Skidding; a defender’s burden

In the recent case of Nina Kennedy & Others v Veronica McKenzie [2017 CSOH 118] the question of negligence following a skid was once again considered.

The action arose following an accident in August 2013 and was brought by the surviving relatives of the deceased, Vincent Kennedy who had been a front seat passenger in a vehicle driven by the Defender, Veronica McKenzie who was his partner.

As the Defender drove west towards Oban along the A85 she lost control of the vehicle and the car began to skid to the left.  She attempted to correct the skid but had ultimately collided with another vehicle as a result of which the deceased was killed.

The Pursuers maintained the accident had been caused by the negligence of the Defender and it was not disputed that the Defender had lost control of her car.  However the Defender argued the road was unusually slippery, that she had been driving with due care and attention and had been unable to avoid the collision.  The issues in dispute were whether the road surface at the point where the Defender lost control of her vehicle was indeed unusually slippery and whether that was the sole cause of the loss of control.

It was accepted by Counsel for the Defender that the burden of proof rested on the Defender to prove on balance of probabilities a non-negligent explanation for her loss of control.  Reference was made to previous case law on this issue.  It is a well-established principal that where the facts give rise to an inference of negligence by the Defender such as where there is a loss of control of a vehicle, the evidential burden shifts to the Defender. He/she will fail unless it is proved the neutral event happened without his or her fault.  It is not enough to show that a car skidded, as a car should not go into a skid without a good explanation.

In this particular case evidence was led from numerous witnesses for both the Pursuers and the Defender.  The Defender herself had no recollection of the accident having been seriously injured.  Evidence was led by the Pursuers from a number of Police Officers who had attended the scene, all of whom stated they had never had any problem with traction on the road surface.  It was accepted the road surface was damp although none of the Police Witnesses recalled it being raining at the time.

Evidence was led by the Defender from Peter Dickson a Chartered Civil Engineer who had specialised in highway engineering for almost all of his career.  He had been asked to comment in particular on the issue of skid resistance and had come to the conclusion that the road in question did have a very low skid resistance. When tested it showed a severe deficiency as against the appropriate levels for the bend and the approach to the bend. However, there had been no wet skid accidents at the locus in the years immediately prior to the accident and Mr Dickson accepted that the way a vehicle is driven can be a factor.  Low readings themselves in terms of skid resistancy could cause a driver to lose control but this was unlikely.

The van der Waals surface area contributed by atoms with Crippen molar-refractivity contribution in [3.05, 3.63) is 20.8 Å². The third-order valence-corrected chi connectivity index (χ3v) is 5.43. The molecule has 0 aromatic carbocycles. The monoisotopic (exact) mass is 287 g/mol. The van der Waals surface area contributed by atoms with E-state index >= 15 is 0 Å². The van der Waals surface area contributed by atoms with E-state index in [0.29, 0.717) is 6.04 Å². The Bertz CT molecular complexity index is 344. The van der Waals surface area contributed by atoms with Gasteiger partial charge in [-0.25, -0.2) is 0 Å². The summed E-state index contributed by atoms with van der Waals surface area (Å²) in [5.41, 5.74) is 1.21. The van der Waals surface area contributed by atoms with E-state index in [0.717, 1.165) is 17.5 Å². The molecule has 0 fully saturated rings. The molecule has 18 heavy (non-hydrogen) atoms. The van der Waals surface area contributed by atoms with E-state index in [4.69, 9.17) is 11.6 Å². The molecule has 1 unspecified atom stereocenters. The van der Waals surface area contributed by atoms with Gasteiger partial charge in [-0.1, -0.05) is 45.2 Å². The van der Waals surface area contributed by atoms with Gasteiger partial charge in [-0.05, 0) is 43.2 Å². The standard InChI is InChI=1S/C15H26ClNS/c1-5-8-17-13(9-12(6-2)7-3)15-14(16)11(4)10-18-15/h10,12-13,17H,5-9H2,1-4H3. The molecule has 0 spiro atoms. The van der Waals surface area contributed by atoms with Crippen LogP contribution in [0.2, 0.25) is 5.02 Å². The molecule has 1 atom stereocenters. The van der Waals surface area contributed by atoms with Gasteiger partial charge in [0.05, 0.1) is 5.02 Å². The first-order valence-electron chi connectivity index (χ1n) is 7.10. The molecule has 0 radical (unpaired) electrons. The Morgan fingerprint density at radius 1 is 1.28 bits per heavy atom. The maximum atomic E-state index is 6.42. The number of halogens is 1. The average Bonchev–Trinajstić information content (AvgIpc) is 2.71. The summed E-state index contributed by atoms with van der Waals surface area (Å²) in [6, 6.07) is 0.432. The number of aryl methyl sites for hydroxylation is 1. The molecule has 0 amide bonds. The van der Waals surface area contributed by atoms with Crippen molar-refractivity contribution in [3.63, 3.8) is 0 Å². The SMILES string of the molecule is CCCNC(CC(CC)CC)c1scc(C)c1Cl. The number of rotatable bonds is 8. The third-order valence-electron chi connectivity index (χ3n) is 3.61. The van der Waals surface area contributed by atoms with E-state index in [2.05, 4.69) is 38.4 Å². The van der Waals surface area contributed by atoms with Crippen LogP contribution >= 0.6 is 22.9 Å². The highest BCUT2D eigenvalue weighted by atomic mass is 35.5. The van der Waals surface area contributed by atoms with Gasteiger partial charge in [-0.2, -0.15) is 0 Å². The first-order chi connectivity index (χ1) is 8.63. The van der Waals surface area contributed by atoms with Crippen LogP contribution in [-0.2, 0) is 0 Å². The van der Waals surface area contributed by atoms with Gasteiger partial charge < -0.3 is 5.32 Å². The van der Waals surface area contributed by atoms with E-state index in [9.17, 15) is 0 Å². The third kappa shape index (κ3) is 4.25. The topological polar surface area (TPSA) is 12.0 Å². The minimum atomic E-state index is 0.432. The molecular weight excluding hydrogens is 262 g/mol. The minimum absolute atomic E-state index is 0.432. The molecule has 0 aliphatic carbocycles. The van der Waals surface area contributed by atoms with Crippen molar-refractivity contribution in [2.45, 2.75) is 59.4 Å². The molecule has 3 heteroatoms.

Evidence was also led from two Road Traffic Investigators; Mr James McCartney for the Pursuers and Mr James Brunton for the Defender.  Mr McCartney came to the conclusion that the cause of the accident was driver error despite accepting the grip on the road surface was lower than desirable.   On the other hand Mr Brunton concluded that the loss of control was due to an unusually slippery road surface stating that he had seen nothing in the evidence to suggest the Defender ought to have been aware the road was slippery and that she had attempted to correct the situation but was unable to do so.

The evidence of Mr Brunton was dismissed entirely by the Court.  In his Judgment Lord Uist stated he found his evidence to be worthless.  There was no proper foundation for his opinion and it was clear from his evidence he was prepared to say anything that would be of assistance to the Defender.  It was also brought to the attention of the Court that Mr Brunton had produced a Report previously on the same stretch of road and had come to very different conclusions.  There was no justification for the change in terms of his Report and he had not been unbiased in his approach to the task.

On that basis and taking into account the evidence from the numerous other witnesses, Lord Uist held the Defender had failed to discharge the burden on her of establishing the cause of the accident was something other than her negligence. He therefore found her liable in damages to the Pursuers.

This case demonstrates the difficulties Defenders face in defending accidents as a result of skids.  Whilst on the face of it the Court was unable to pinpoint exactly what had caused the Defender to lose control of her vehicle, ultimately the fact that she had skidded itself was enough to establish prima facie negligence.  This forced the Defender to try and prove “non-negligence” which is a significant hurdle to overcome. The case also demonstrates the importance of carefully considering which experts you choose to lead at Proof and the importance of doing your research before instructing a Report.

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